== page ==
The Hunting God, not actually about hunting gods.
[/vc_column_text][vc_message icon_fontawesome=”fa fa-steam-square”]Purchased: I got this game in a bundle on Steam, when it was cheap.
DLC: No[/vc_message][vc_column_text]Here’s another walking simulator I got within the Tonguc Bodur bundle of games. It actually looked a bit more interesting than the Bottle or Drizzlepath sims, and it seemed like it may stray from the path of them.
So I was happy to dive right in.[/vc_column_text][vc_zigzag color=”peacoc”][/vc_column][/vc_row][vc_row][vc_column width=”1/2″][vc_column_text]
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- Nicely detailed environment
- Several different environmental areas
- Music is well-played within each section
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- No clear understanding of what the narrator is talking about
- No reason for a jump ability
- Graphical glitches
Unlike some of the other games created by Tonguc Bodur, which involve a set path that you can travel on, The Hunting God has a free-range environment with no “walkway” of sorts (though different areas do give you a narrow path).
I find this as encouragement to the walker (the person playing the game) to take their time and explore the areas they can.
Given enough exploration, you can find a variety of easter eggs to their past games via texts that are typically hidden behind the larger tree trunks.[/vc_column_text][vc_zigzag color=”peacoc”][vc_column_text]
As with all of their walking simulator games so far, The Hunting God doesn’t have incredible graphics, but they are finely detailed.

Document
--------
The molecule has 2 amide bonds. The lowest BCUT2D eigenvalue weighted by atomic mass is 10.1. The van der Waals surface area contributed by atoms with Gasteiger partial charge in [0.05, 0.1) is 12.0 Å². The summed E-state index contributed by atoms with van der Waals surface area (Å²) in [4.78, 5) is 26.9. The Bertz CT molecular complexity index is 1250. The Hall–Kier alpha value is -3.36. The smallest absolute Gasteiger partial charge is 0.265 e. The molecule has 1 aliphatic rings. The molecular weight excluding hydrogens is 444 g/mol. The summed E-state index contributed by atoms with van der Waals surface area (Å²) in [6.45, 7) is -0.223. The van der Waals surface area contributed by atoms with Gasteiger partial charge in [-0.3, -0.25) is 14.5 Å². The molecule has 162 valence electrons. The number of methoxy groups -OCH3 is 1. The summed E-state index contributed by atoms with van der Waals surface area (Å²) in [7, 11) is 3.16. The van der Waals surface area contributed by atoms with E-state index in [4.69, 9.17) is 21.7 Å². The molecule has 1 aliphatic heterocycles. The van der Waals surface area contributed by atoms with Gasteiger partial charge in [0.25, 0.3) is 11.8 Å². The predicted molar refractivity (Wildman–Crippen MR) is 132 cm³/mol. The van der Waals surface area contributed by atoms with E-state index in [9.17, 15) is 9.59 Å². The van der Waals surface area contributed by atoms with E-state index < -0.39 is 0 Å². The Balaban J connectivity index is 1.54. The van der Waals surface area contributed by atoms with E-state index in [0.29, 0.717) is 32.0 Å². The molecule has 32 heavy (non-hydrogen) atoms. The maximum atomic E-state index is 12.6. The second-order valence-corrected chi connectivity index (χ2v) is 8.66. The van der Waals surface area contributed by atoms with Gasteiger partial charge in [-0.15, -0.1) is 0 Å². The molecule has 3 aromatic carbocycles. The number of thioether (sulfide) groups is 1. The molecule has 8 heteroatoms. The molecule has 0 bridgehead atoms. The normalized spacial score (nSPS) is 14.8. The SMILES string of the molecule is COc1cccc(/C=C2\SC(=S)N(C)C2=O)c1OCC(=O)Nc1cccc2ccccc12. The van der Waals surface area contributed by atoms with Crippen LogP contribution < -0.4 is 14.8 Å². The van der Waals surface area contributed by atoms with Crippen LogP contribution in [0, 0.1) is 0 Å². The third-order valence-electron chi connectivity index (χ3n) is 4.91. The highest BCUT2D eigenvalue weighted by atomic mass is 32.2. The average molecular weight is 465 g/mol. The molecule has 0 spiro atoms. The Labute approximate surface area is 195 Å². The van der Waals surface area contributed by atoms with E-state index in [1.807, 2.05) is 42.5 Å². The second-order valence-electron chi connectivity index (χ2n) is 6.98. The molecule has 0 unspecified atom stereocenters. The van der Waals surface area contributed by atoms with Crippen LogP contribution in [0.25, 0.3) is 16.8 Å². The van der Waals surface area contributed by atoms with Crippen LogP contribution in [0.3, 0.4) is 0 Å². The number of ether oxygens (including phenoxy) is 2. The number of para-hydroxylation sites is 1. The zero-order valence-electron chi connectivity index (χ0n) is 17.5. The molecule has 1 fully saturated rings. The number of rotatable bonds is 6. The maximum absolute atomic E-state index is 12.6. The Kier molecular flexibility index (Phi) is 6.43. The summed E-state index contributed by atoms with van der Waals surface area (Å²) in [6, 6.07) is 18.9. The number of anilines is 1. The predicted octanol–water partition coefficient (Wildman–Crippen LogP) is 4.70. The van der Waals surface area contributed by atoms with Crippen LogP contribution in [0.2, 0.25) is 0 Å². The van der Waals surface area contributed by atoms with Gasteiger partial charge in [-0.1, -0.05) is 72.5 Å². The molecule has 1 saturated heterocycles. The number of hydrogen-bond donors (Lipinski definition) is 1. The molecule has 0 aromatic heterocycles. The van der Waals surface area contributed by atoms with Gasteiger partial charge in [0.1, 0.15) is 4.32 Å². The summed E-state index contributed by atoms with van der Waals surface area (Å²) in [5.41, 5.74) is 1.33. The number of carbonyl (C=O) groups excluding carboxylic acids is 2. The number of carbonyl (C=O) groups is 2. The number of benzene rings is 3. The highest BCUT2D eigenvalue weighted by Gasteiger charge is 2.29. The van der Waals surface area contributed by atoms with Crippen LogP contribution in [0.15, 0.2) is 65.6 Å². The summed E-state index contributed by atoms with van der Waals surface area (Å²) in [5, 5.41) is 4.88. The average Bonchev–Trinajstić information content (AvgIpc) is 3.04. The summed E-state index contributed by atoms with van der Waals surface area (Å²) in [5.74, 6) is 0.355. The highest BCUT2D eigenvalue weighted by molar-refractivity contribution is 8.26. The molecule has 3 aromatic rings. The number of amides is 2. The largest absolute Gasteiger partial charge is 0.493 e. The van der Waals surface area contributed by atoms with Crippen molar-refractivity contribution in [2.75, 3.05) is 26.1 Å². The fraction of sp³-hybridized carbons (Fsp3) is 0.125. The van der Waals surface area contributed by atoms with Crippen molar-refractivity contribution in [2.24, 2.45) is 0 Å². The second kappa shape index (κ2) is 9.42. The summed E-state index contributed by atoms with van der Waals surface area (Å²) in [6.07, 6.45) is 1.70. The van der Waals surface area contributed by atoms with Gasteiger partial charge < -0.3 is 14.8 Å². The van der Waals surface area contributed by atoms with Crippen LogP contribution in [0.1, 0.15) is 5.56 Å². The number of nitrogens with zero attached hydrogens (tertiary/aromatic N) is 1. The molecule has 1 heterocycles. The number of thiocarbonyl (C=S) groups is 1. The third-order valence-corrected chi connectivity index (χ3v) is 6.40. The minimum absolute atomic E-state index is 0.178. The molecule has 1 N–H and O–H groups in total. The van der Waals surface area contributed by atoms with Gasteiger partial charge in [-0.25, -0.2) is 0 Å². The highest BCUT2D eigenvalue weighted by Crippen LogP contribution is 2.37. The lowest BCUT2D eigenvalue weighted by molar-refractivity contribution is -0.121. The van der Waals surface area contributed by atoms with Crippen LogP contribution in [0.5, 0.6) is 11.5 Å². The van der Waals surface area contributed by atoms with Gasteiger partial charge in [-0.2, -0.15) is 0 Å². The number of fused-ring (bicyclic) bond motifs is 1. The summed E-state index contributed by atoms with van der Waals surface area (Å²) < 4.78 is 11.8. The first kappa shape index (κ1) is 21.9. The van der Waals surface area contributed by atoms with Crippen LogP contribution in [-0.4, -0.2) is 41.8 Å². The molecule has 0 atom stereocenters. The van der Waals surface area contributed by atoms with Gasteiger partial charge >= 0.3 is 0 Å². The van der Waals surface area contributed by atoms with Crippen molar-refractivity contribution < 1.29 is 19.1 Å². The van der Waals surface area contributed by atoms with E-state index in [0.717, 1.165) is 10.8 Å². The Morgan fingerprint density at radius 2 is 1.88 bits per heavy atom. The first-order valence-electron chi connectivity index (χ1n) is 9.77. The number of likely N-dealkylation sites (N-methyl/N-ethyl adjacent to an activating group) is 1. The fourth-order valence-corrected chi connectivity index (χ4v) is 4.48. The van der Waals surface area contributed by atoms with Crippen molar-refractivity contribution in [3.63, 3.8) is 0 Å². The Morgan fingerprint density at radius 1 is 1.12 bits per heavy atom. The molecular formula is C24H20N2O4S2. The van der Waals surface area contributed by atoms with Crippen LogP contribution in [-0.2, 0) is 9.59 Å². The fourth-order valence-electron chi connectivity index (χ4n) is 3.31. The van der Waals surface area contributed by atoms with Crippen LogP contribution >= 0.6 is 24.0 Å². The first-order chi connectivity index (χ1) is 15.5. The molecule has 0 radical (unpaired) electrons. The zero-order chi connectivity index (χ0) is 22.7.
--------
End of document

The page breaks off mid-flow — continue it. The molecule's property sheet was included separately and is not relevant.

The main thing that happens to irk me when I play these games at this point is the lack of variety. Everything might be pretty, but after a while you start to notice they’re the same trees, the same flowers, the same rocks, the same mountains. The texture of the ground itself isn’t that great.
Graphical problems still exist, but the weird thing for me is that I saw them when I approached some of the smaller trees. As if they were reflecting shadows of their branches.
I just feel like at this point, being the 7th installation in their games, they could make the environment sing to us a bit more.[/vc_column_text][vc_zigzag color=”peacoc”][vc_column_text]
Nothing much in terms of gameplay. You have the ability to jump but there’s no specific uses for it, which makes me wonder why they even implemented it into the game in the first place.
There are few interactions with objects–they’re mainly for achievements–but there is at least one “puzzle” area where you need to navigate a small path to reach a certain…thing, without giving away spoilers.
It’s a walking simulator guys, come on.[/vc_column_text][vc_zigzag color=”peacoc”][vc_column_text]
While the music in some situations can be intermittent, it wasn’t as noticeable to me as with some of their other games. Maybe I’m getting used to the lack-thereof, or maybe there was enough environmental sounds to not make me feel thrown out of the environment.
The narrator isn’t bad given the game revolves around fantasy and (I guess) Nordic things?
What positively sucks is I had no idea what he was talking about.
Given the fantasy theme, there were names and titles of which I knew little of or nothing at all about. It’s like being thrust into the fifth novel in a series and not understanding anything of what’s going on.[/vc_column_text][vc_zigzag color=”peacoc”][vc_column_text]
I’m starting to see a trend in these games. For this one, it begins with the main character being in water. Not a lake or an ocean, but maybe a tiny watering hole? It was an odd starting place.
I feel like the only natural starting place so far in these games was within Bottle: Pilgrim.
If you’ve played the games before this, it’s fun to find the easter eggs. If you like fantasy, you’ll probably like what’s being talked about.
Aside from that, you might get very confused like I did and be pushed away.[/vc_column_text][/vc_column][/vc_row]